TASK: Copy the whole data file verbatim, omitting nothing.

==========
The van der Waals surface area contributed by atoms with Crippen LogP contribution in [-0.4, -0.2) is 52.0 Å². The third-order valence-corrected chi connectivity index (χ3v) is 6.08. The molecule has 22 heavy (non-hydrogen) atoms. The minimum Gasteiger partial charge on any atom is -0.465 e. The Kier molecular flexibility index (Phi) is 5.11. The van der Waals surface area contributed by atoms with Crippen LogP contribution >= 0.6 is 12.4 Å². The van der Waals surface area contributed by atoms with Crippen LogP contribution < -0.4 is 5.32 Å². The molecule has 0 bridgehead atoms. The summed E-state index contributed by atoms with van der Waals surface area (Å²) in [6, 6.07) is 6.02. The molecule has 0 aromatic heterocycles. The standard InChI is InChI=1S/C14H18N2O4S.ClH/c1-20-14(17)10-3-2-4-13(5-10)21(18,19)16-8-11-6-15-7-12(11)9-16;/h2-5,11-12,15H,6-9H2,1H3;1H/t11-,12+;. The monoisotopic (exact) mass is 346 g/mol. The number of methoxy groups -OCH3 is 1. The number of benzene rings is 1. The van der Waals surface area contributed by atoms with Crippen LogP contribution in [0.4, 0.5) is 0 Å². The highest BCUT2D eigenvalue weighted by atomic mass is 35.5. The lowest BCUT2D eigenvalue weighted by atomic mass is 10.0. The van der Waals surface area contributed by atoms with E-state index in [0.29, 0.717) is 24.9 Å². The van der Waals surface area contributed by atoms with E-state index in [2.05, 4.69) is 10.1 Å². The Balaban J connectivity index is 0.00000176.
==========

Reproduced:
The van der Waals surface area contributed by atoms with Crippen LogP contribution in [-0.4, -0.2) is 52.0 Å². The third-order valence-corrected chi connectivity index (χ3v) is 6.08. The molecule has 22 heavy (non-hydrogen) atoms. The minimum Gasteiger partial charge on any atom is -0.465 e. The Kier molecular flexibility index (Phi) is 5.11. The van der Waals surface area contributed by atoms with Crippen LogP contribution >= 0.6 is 12.4 Å². The van der Waals surface area contributed by atoms with Crippen LogP contribution < -0.4 is 5.32 Å². The molecule has 0 bridgehead atoms. The summed E-state index contributed by atoms with van der Waals surface area (Å²) in [6, 6.07) is 6.02. The molecule has 0 aromatic heterocycles. The standard InChI is InChI=1S/C14H18N2O4S.ClH/c1-20-14(17)10-3-2-4-13(5-10)21(18,19)16-8-11-6-15-7-12(11)9-16;/h2-5,11-12,15H,6-9H2,1H3;1H/t11-,12+;. The monoisotopic (exact) mass is 346 g/mol. The number of methoxy groups -OCH3 is 1. The number of benzene rings is 1. The van der Waals surface area contributed by atoms with Crippen LogP contribution in [0.4, 0.5) is 0 Å². The highest BCUT2D eigenvalue weighted by atomic mass is 35.5. The lowest BCUT2D eigenvalue weighted by atomic mass is 10.0. The van der Waals surface area contributed by atoms with E-state index in [0.29, 0.717) is 24.9 Å². The van der Waals surface area contributed by atoms with E-state index in [2.05, 4.69) is 10.1 Å². The Balaban J connectivity index is 0.00000176.